So far, it seems to be working. Plus, it’s a whole lot easier to sit down and write at the end of the day when you know you’ve already got more than a thousand words under your belt and can hit that daily word count goal with just another few hundred. My writing productivity is improving significantly, and as I continue to work out the kinks, I believe it will continue to improve.

On the writing front, I’ve put A Queen in Hiding on the back burner for the moment, and have instead moved on to Gunslinger to the Galaxy. This one is from Jane’s point of view, and so far, it’s a blast. Should be finished with that WIP by the end of September.

On the publishing side, there’s all sorts of stuff going on. I’ve got a cover artist for The Sword Keeper, and the preliminary sketches look really amazing! Also going through the edits and getting the metadata worked out. I’ll probably write the author’s note over the weekend. By the end of next week, it should be up for preorder with a release date of September 23.

My goal is to get to the point where I’ve always got a novel on preorder. Another goal is to have print books and audiobooks for every title more than 15k words, but that’s going to take some time.

This would all be so much simpler if I didn’t spend 30 hours a week at a day job. Time, money, or youth: you can only pick two of the three, and if you’re under 40 one of them has to be youth.

That’s what I’m up to these days. Expect to see some exciting stuff in the weeks ahead!

The thousand year view

How will your life impact the world in a thousand years?

It’s an easy question to dismiss. After all, how can one person possibly shape the course of history? Even if we accept the impact of certain great men, how can we have the hubris to think that we might one day join them?

But the truth is that our lives have more impact than we realize. Each one of us is literally a product of our ancestors. Their decisions, for good or for evil, have put us where we are today. We also have a hand in shaping the people we come into contact with. That impact can be felt through multiple degrees of separation—and how many degrees does it take to encompass the world?

In the year 1017, Europe was rising out of the ashes of the Viking age. Kievan Rus was ascendant in the east, vying with the Romans who dominated the religion and commerce of Europe (we know them today as the Byzantines). However, tensions were rising between Constantinople and the bishopric of Rome, where one of the last vestiges of the Roman state in the West would soon break communion and form the Catholic Church. Meanwhile, an apocalyptic Muslim death cult known as the Fatimids had swept from North Africa all the way to Baghdad, the cultural and scientific capital of the world. From the harsh steppe wilderness of central asia, the Seljuk Turks were building an empire that would save Baghdad from destruction, while in China, the Song dynasty had invented the first paper currency.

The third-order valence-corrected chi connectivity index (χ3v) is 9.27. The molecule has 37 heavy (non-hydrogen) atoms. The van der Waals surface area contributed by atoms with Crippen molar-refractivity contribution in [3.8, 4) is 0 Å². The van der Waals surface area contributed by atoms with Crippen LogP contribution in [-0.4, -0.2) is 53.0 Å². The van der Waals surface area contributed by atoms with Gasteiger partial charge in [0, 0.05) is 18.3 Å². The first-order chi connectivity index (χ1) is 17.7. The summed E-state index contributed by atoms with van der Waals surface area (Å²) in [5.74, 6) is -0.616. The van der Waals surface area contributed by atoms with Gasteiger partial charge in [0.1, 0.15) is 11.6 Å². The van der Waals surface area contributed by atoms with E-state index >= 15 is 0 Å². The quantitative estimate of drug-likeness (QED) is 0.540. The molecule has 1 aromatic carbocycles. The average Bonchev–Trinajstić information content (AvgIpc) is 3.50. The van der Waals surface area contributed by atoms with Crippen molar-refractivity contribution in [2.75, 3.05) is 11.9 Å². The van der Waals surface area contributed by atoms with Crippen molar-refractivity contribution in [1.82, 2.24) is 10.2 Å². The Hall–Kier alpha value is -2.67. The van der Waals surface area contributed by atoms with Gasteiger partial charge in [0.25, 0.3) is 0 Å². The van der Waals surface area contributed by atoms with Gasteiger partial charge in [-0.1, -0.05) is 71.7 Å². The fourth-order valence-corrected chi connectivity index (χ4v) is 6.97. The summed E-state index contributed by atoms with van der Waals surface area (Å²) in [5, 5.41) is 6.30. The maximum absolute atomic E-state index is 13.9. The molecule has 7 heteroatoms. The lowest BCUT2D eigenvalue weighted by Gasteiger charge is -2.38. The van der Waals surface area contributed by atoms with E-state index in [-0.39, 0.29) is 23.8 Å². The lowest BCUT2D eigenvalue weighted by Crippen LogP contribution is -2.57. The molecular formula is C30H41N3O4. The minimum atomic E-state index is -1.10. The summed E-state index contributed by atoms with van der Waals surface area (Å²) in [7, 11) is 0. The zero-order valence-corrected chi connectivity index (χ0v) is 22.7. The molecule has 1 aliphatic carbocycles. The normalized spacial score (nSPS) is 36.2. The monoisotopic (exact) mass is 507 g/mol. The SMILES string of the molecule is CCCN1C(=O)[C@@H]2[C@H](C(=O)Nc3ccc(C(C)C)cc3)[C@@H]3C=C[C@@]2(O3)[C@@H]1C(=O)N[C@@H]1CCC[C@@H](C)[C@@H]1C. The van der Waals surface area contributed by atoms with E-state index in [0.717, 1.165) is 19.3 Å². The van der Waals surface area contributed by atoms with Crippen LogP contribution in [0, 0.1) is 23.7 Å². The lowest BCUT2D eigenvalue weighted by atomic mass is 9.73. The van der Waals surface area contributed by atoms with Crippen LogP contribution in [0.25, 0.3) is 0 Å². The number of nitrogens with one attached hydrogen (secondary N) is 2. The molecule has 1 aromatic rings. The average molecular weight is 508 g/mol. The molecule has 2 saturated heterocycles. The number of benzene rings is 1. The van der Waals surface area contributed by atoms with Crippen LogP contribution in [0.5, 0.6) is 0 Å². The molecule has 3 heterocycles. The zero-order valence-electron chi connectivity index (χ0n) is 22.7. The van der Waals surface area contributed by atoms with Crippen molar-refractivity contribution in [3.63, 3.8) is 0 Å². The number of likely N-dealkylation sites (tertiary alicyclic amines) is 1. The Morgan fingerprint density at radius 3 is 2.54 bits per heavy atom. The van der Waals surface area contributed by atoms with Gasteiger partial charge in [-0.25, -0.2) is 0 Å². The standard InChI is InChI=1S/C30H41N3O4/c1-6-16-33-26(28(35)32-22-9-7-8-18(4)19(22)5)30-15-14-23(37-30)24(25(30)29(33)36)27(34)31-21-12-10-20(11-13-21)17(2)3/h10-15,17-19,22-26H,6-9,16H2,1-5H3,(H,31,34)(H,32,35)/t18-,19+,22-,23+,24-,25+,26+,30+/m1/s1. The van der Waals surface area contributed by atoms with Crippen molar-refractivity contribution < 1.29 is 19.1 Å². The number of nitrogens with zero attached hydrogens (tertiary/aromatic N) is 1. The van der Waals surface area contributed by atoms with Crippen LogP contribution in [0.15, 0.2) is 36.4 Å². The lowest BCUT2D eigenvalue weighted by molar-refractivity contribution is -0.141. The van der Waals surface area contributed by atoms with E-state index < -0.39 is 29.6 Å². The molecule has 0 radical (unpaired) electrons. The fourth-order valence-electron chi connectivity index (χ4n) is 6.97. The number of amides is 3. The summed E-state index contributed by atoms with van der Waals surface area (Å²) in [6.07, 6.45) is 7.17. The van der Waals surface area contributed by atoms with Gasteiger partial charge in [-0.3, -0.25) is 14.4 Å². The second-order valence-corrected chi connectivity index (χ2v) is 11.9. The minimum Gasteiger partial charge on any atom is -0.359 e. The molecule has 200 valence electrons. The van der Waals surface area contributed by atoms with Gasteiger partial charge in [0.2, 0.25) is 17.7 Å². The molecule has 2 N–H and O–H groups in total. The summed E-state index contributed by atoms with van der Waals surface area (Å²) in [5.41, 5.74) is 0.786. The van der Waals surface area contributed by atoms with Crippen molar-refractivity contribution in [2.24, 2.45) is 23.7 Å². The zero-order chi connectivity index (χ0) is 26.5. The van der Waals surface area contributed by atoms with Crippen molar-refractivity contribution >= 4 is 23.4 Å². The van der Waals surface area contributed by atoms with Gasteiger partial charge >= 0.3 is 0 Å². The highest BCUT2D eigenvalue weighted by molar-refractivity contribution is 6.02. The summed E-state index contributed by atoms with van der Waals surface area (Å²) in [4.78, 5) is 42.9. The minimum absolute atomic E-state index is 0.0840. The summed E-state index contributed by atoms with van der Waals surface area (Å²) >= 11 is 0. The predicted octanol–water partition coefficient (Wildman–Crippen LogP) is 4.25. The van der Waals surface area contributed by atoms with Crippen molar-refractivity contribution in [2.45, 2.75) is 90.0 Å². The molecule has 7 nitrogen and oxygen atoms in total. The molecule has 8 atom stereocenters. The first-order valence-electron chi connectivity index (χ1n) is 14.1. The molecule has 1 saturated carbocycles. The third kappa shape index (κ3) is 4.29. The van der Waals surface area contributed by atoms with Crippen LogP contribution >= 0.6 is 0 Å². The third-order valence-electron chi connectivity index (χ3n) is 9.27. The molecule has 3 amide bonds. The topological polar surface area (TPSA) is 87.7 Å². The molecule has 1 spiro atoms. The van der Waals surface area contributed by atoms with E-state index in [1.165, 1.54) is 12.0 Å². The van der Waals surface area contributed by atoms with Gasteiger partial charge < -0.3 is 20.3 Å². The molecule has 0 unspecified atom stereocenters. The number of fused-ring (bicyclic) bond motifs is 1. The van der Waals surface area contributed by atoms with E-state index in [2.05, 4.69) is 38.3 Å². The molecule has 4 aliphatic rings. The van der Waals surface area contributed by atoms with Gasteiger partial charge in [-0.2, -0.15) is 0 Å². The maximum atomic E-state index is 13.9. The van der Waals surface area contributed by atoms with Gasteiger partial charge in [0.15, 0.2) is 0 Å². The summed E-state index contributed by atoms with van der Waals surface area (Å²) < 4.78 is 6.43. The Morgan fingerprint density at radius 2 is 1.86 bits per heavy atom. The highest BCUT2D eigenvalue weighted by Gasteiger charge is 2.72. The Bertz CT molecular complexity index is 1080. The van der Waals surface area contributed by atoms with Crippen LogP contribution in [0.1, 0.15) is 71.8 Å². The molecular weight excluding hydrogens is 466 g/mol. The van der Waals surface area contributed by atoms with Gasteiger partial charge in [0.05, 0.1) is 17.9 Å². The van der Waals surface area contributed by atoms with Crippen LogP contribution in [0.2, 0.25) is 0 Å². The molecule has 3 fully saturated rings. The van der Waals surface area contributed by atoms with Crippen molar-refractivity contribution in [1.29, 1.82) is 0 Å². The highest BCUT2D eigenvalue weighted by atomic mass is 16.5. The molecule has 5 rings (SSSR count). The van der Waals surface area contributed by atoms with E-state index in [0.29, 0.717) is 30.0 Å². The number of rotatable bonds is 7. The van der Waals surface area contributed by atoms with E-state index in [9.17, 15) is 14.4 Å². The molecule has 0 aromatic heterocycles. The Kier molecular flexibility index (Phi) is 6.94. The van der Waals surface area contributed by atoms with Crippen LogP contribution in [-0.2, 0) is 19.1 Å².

In short, it was a completely different world. How different will things look a thousand years from now?

By the year 3017, we will probably have established an independent colony on Mars. Other parts of the solar system will probably also be colonized, and we may have even begun our expansion to the stars. After all, faster than light starship drives are about as fantastic to us as cars, airplanes, and space stations would be for medieval serfs.

It is highly unlikely that the United States—or any other country, for that matter—will exist with its current borders. In fact, it’s highly unlikely that the majority of countries extant today will even exist at all. China is probably an exception, but let’s not forget that China is a civilization pretending to be a country.

Pessimists will say that there’s a good chance humanity won’t exist at all. They point to things like climate change, pandemics, and global war as challenges we may not overcome. But in the last millennium, we faced all those challenges and rose above them (little ice age, Mongol hordes, black plague). Same with the millennium before (extreme weather and crop failures of 535-536, Muslim conquests, plague of Justinian).